If the documentation for a method says that the method "requires" some
condition, then it means the method may abort if the condition is not met.
 Usually these are obvious things where the method doesn't make sense if the
condition isn't true.  Passing NULL pointers in cases where they aren't
explicitly allowed can also cause crashes.
In general the library aborts when it detects programming errors -- often
only in debug mode.  Care has been taken to avoid aborting on any condition
which might be caused by invalid user input rather than by incorrect code,
since this would obviously be a security problem.

I think the aborting when serializing with missing required fields is
probably the only abort you really need to worry about, and again it's
debug-only.

You can always search the code for "CHECK", "DCHECK", "LOG(FATAL)", and
"LOG(DFATAL)" if you want a complete list.  CHECK always aborts when the
condition is false, DCHECK aborts only in debug mode (and does not compute
the condition at all in NDEBUG mode), LOG(FATAL) always aborts, and
LOG(DFATAL) aborts in debug mode but just writes a message to stderr in
NDEBUG mode.

BTW, in the next version I'm changing the default compiler flags in the unix
makefiles to include -DNDEBUG, since it seems like most people don't think
to do this themselves even when they really should.

On Tue, Apr 21, 2009 at 10:15 PM, Beit Knesset Mercazi Yad Binyamin <
eda...@gmail.com> wrote:

> Thanks for the reply - that helps.
> I guess if the NDEBUG route is recommended, we'll probably go with that.
> But just for the record - are all the cases which can cause abort()
> documented somewhere?
> Thanks,
> --edan
>
>
> On Tue, Apr 21, 2009 at 11:47 PM, Kenton Varda <ken...@google.com> wrote:
>
>> SerializeTo*() only aborts if required fields are missing.  You can
>> protect yourself against this problem in any of the following ways:
>> * Compile your release builds with NDEBUG defined.  The check will then be
>> skipped in release builds, and the message will be written even if some
>> required fields are missing.  Usually this isn't terribly harmful -- the
>> receiving end will never crash, and may even be able to handle it
>> gracefully.
>>
>> * Always call IsInitialized() yourself before serializing, to verify that
>> all required fields are set.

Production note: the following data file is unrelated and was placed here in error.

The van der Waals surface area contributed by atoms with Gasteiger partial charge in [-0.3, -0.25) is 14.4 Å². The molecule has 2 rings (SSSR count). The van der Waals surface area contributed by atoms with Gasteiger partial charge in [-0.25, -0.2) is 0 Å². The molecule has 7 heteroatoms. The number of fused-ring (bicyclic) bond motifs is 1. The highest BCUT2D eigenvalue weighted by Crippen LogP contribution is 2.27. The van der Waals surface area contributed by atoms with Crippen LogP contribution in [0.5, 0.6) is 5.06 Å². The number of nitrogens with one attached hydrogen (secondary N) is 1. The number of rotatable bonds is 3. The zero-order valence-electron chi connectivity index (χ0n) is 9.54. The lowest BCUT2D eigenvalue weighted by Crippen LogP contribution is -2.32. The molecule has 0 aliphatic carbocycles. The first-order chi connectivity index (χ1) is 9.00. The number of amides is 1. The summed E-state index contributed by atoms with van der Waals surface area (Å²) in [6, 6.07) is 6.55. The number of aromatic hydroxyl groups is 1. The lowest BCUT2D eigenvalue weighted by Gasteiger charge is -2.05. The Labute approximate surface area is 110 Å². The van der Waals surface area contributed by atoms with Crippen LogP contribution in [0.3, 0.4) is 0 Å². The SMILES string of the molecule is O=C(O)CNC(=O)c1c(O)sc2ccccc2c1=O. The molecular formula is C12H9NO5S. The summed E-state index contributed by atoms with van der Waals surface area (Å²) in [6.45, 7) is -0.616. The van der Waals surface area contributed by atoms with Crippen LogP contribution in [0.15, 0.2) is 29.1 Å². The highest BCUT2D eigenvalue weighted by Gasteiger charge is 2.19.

>>
>> * Use SerializePartialTo*(), which skip the required field check.  (But
>> compiling with NDEBUG is usually a better idea since you probably want to
>> know about this error when debugging.)
>>
>> The "invalid enum values" thing you mentioned is similar but does not
>> happen during serialization.  I think what you're referring to is the fact
>> that the set_foo() accessor for enum types aborts if the value passed in
>> does not match any of the defined values for the enum.  The only way this
>> could happen is if you explicitly casted an integer to the enum type, and
>> the integer did not match any of the enum's possible values.  This is
>> potentially illegal C++ anyway, so you should fix it.  The best way to fix
>> it is to call MyEnumType_IsValid(int_value) to verify that the integer is a
>> valid value for your enum before casting.  The enum accessor abort can also
>> be avoided in release builds by compiling with NDEBUG.
>>
>> On Tue, Apr 21, 2009 at 6:33 AM, edan <edan...@gmail.com> wrote:
>>
>>> Hi -
>>>
>>> Sometimes SerialTo* fails.  I have heard reports about missing required
>>> fields (yes, I know this is documented), but also things like invalid enum
>>> values, or the like.
>>> The problem is, it calls abort(), which means a core dump.
>>>
>>> Now I realize that this is due to a programming error, and should be
>>> caught before the software ships, but that's not always possible.
>>> Is there a way to get Serialize to raise a more catchable exception?  Or
>>> any other way so that our production code can gracefully handle these errors
>>> without termination with extreme prejudice?
>>>
>>> I couldn't find this in the docs...
>>>
>>> Thanks!
>>> --edan
>>>
>>>
>>>
>>
>
> >
>

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